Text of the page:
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GitHub to offer free private repositories Pixabay

Source code repository GitHub will offer free private repositories to developers from now on, the company has announced.

Previously, a charge of US$7 was levied per month for private repositories. There will be a limit of up to three collaborators per repository.

GitHub was purchased by Microsoft for US$7.5 billion in June last year.

In a blog post, GitHub chief Nat Friedman said: "Many developers want to use private repos to apply for a job, work on a side project, or try something out in private before releasing it publicly.

"Starting today (7 January), those scenarios, and many more, are possible on GitHub at no cost. Public repositories are still free (of course — no changes there) and include unlimited collaborators."

Additionally, the company announced that it had created a unified product known as GitHub Enterprise for Enterprise Cloud (formerly GitHub Business Cloud) and Enterprise Server (formerly GitHub Enterprise).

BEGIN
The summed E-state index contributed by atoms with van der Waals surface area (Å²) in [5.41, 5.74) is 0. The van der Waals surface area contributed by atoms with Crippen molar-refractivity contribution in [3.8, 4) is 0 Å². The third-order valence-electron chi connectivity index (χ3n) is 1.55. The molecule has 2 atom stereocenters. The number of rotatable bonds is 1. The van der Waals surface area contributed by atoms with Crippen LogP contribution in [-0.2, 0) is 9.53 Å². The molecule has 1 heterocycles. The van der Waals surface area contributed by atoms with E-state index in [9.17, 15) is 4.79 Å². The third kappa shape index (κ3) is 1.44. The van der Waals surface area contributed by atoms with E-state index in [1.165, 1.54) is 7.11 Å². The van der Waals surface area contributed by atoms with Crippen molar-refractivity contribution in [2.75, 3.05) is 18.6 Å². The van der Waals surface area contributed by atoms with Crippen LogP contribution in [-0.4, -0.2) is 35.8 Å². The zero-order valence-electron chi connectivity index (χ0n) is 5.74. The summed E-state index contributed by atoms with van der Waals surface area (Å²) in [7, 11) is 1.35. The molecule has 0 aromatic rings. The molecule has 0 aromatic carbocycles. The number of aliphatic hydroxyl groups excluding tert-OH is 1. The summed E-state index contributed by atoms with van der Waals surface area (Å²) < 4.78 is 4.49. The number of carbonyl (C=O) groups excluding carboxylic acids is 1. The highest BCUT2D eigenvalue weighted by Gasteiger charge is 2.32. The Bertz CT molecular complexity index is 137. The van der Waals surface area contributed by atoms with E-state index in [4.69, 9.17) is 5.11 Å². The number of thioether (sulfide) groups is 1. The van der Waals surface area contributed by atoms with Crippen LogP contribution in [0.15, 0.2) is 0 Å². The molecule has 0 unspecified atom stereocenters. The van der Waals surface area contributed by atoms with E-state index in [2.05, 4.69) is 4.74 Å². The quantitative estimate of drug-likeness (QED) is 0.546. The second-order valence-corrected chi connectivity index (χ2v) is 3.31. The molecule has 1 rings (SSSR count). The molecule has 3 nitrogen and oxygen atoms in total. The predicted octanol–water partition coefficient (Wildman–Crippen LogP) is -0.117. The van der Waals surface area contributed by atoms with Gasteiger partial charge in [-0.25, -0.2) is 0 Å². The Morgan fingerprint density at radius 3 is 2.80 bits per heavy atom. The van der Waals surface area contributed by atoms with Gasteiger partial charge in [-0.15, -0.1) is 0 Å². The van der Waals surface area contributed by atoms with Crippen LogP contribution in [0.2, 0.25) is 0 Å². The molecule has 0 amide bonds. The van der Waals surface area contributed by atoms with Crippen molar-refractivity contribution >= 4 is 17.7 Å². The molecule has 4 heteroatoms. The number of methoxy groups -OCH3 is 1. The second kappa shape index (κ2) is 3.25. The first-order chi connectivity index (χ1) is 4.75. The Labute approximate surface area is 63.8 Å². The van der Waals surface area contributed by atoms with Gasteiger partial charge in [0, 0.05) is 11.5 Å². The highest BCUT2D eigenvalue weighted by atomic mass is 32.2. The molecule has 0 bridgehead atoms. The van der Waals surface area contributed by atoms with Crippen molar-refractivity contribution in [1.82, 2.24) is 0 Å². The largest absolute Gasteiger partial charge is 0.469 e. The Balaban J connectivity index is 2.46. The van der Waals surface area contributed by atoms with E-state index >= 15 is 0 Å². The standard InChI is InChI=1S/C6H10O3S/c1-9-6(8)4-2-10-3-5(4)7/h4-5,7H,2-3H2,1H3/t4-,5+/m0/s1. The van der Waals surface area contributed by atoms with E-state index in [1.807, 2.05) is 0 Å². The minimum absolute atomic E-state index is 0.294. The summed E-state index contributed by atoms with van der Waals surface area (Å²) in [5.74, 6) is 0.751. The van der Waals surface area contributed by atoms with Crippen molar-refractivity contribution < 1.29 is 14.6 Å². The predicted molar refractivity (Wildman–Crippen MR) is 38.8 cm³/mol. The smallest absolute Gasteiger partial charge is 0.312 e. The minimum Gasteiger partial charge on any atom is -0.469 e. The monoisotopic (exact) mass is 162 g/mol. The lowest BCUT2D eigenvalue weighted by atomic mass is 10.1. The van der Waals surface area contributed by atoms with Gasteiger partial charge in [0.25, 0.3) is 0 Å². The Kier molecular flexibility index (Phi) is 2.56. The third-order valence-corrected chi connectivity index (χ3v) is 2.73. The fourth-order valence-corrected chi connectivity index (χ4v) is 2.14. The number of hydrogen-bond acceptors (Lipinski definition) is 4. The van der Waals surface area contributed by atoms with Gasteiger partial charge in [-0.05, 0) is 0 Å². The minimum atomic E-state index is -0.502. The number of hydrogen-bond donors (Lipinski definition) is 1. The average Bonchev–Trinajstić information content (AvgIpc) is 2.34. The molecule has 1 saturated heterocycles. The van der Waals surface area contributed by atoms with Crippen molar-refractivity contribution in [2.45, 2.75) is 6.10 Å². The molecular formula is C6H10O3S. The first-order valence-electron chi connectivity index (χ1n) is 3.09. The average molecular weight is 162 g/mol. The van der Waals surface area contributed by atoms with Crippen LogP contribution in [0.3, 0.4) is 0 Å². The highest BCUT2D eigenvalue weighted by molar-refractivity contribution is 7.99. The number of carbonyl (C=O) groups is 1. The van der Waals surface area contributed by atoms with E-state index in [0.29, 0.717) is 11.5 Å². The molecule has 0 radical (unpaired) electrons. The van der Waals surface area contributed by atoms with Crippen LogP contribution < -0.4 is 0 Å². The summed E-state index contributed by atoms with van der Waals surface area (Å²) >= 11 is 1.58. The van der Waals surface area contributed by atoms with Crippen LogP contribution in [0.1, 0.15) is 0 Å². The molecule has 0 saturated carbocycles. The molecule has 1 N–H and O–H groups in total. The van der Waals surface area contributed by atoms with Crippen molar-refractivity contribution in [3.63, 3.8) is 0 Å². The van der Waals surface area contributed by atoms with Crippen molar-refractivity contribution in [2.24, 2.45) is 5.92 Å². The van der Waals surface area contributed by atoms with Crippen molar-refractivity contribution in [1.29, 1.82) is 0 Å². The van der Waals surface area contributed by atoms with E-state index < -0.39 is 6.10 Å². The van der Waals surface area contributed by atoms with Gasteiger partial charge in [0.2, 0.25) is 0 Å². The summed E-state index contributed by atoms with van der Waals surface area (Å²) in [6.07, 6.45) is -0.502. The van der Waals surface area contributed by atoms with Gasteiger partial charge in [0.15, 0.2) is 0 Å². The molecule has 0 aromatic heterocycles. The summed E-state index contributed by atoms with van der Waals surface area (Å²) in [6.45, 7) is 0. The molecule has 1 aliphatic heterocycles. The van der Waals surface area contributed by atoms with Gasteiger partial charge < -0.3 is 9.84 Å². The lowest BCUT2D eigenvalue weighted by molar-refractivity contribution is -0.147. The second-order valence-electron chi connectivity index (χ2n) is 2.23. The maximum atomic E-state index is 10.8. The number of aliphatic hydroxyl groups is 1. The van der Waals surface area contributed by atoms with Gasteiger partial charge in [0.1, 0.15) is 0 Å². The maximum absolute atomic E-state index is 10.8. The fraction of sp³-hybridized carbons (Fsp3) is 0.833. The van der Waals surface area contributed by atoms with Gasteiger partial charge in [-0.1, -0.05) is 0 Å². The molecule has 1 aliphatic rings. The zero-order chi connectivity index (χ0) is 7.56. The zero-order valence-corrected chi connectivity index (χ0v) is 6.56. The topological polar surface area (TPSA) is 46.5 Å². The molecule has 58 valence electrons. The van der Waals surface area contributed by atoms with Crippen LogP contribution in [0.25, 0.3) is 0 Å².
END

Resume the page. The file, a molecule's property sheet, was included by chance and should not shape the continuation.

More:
"Organisations that want the flexibility to use GitHub in a cloud or self-hosted configuration can now access both at one per-seat price," Friedman said.

"And with GitHub Connect, these products can be securely linked, providing a hybrid option so developers can work seamlessly across both environments."

At the time Microsoft announced the acquisition of GitHub, there was a mixed reaction, with open-source developers wary of the Redmond-based software giant's motives.

One security researcher, Mustafa Al-Bassam, raised the possibility that the NSA could now gain access to the code of GitHub as Microsoft has, in the past, allowed the spy agency access to its systems.


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Sam Varghese

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Sam Varghese has been writing for iTWire since 2006, a year after the sitecame into existence. For nearly a decade thereafter, he wrote mostly about free and open source software, based on his own use of this genre of software. Since May 2016, he has been writing across many areas of technology. He has been a journalist for nearly 40 years in India (Indian Express and Deccan Herald), the UAE (Khaleej Times) and Australia (Daily Commercial News (now defunct) and The Age). His personal blog is titled Irregular Expression.


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